As pro-Trump rioters stormed the U.S. Capitol last week, eighth-grade history teacher Katie Mather started getting emails from students, checking to see if she was watching the news.
They wanted to make sure she knew that “the Capitol was being overtaken by an angry mob,” said Mather, who teaches at Blach Intermediate School. Mather set aside class time to talk through the day’s events. A history teacher who discusses current events with her classes regularly, Mather said she takes her cues from students.
“They were very eager to talk about this yesterday and sort of ‘unwrap’ what had happened,” Mather said in a Friday interview.
Last week, teachers nationwide faced finding ways to address with their students the violent mob that overtook the U.S. Capitol. That was further complicated by the fact that many schools remain remote. The Los Altos School District returned to partial in-person instruction this week, but was virtual last week.
In the Mountain View Los Altos Union High School District, where classes remain online, more than 260 teachers, administrators and staff signed a public statement denouncing the storming of the Capitol building.
“This action crystallizes the violent, ever-growing threat of white supremacy and fascism in our society,” the statement reads. “We cannot profess to support equity in our schools and our society while declining to take a clear public stand against this threat intensifying before our very eyes.”
The signatories include Superintendent Nellie Meyer and the principals of Mountain View, Los Altos and Alta Vista high schools. LAHS teacher Seth Donnelly, who drafted the statement with other social studies teachers, said it was important to condemn what happened and make clear it isn’t legitimate political discourse.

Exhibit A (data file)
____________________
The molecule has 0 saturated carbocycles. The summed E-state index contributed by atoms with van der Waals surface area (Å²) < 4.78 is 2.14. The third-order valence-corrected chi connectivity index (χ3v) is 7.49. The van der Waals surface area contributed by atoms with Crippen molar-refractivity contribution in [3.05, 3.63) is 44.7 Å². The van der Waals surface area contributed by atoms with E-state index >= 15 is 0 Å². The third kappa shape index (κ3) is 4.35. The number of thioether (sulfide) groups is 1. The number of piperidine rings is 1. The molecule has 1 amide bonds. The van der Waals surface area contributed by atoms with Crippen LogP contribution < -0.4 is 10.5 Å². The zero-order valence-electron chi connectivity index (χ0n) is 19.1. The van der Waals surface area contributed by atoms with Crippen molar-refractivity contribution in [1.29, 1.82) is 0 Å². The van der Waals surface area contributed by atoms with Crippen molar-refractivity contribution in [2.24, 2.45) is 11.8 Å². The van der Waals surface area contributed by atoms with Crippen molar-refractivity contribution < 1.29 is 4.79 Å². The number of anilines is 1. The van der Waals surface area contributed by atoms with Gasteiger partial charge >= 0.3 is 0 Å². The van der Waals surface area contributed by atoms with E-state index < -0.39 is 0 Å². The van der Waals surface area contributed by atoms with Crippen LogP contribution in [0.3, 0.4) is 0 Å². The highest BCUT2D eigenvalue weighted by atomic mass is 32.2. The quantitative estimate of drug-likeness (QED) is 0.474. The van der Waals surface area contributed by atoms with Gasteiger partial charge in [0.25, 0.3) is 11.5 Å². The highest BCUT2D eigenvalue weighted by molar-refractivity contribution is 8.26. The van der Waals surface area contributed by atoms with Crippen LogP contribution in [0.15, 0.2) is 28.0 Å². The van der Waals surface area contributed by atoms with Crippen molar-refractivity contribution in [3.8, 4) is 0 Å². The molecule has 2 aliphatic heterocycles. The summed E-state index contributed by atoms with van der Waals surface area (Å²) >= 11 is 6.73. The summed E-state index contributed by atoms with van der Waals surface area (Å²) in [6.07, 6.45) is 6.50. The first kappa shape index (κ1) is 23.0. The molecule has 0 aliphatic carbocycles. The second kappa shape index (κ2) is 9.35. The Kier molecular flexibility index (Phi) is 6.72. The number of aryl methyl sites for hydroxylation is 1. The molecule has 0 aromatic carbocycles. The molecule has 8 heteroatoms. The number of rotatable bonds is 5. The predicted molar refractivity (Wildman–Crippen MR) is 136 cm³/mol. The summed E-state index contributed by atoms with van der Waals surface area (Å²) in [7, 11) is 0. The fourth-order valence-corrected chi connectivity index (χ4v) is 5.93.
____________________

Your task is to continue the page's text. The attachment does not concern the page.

Julia Pressman talked with her fourth-graders at Oak Avenue School about what happened, saying that kids have a right to know what is going on in their country.
“As teachers, we’re not asked to only teach,” Pressman said. “We’re also asked to lead our students through hard moments, and to translate chaotic events, or frightening events, into words that make sense for them.”
Pressman said she made sure to be truthful and use accurate language, explaining that pro-Trump rioters had stormed the Capitol building, forcing lawmakers to evacuate and putting lives at risk. She told students that after the building was cleared, Congress continued working and affirmed President-elect Joe Biden’s victory.
“The truth doesn’t scare children as much as the absence of clear, direct and truthful communication does,” she said.
Feelings of outrage
Among Mather’s eighth-graders, she said the general feeling was outrage. Students contrasted the police’s treatment of the Capitol protesters with the treatment of Black Lives Matter protesters last summer. Students said they were embarrassed at how this made the U.S. look around the world.
Fellow Blach eighth-grade U.S. history teacher Jason Dewberry said he was amazed at the rich discussion.
“As much as it sickens me to see what happened, it’s really sparked great conversation in our history classes,” he said.
The class is studying the Constitution and Bill of Rights, and Dewberry said they discussed how the First Amendment protects the right to peaceably assemble and protest, but not violence or property destruction.
Both Mather and Dewberry said they avoid sharing their political beliefs, focusing instead on students’ perspectives.
“That makes me very hopeful – they care,” Mather said. “I really feel strongly that teenagers (and) kids need to know what’s going on, so when they’re older, they’re less likely to sit around and let things like this happen again.”